Greece’s Parliament has approved a labor reform bill that has sparked controversy and led to protests by labor unions.
The bill aims to allow employees to opt for a longer working day in exchange for time off, with the aim of increasing the productivity of the Greek economy. Its main provisions will provide the introduction of a new digital card, a new independent body as labor inspectorate, a 14-day paid leave for new fathers, the settlement of working hours by application of the employee, new measures for transparency between trade unions and employers and a permanent end to employment deemed illegal by the courts. It further plans to alienate trade unions from partisan ties and employers, set new measures to deal with sexual harassment in the workplace and provide a platform for the protection of trade union rights. Most controversially, it clarifies the branches of work that would be allowed to operate on Sundays. Finally, online workers will be given the right to disconnect as soon as the working day ends, unless otherwise agreed.
According to centre-right Prime Minister Kyriakos Mitsotakis, the bill will lay the foundations for transparency between employer and employee and allow the means of production to determine the terms for their effective cooperation. Further, the introduction of a new digital working card will bring an end to unpaid overtime and black labour as well as sexist violence and sexual harassment in the workplace.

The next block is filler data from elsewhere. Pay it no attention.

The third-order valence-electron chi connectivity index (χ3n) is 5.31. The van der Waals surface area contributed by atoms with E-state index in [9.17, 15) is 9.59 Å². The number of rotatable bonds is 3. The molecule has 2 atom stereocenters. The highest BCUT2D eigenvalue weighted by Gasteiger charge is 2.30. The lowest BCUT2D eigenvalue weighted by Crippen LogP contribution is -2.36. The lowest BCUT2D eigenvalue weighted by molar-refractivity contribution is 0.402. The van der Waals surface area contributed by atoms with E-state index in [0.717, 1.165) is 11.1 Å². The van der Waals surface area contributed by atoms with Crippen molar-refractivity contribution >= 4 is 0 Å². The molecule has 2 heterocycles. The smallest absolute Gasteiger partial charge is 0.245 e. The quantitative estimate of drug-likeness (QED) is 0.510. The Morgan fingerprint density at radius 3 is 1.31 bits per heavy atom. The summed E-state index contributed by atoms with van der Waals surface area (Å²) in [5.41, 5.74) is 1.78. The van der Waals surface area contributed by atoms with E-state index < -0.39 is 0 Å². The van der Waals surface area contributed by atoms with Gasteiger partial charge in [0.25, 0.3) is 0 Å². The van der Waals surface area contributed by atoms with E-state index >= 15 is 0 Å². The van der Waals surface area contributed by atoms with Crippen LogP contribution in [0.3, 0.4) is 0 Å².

Opposition to the bill was sparked from all other parliamentary parties, with leader of the opposition Alexis Tsipras labeling the Prime Minister the “arch-bishop of populism.” Communist party leader Dimitris Koutsioumpas labeled the bill a “final blow” to the eight-hour working day and labor union action whilst the leader of the pan-European Democracy in Europe Movement (DiEM 25) Yanis Varoufakis claimed that the party is “wholeheartedly involved in the frontal conflict with those who decide to take legal action against strikes,” a provision that can be found in the bill. Even the far-right party Greek Solution found itself in agreement with its left and far-left counterparts, heavily concerned with the abolition of the labor inspectorate, and the denial of the workers’ “fundamental right” to strike.
Despite opposition to the bill from all parties but the ruling New Democracy, it passed Wednesday by a vote of 158-142, an oft-seen scenario enabled by the parties’ absolute majority in Parliament.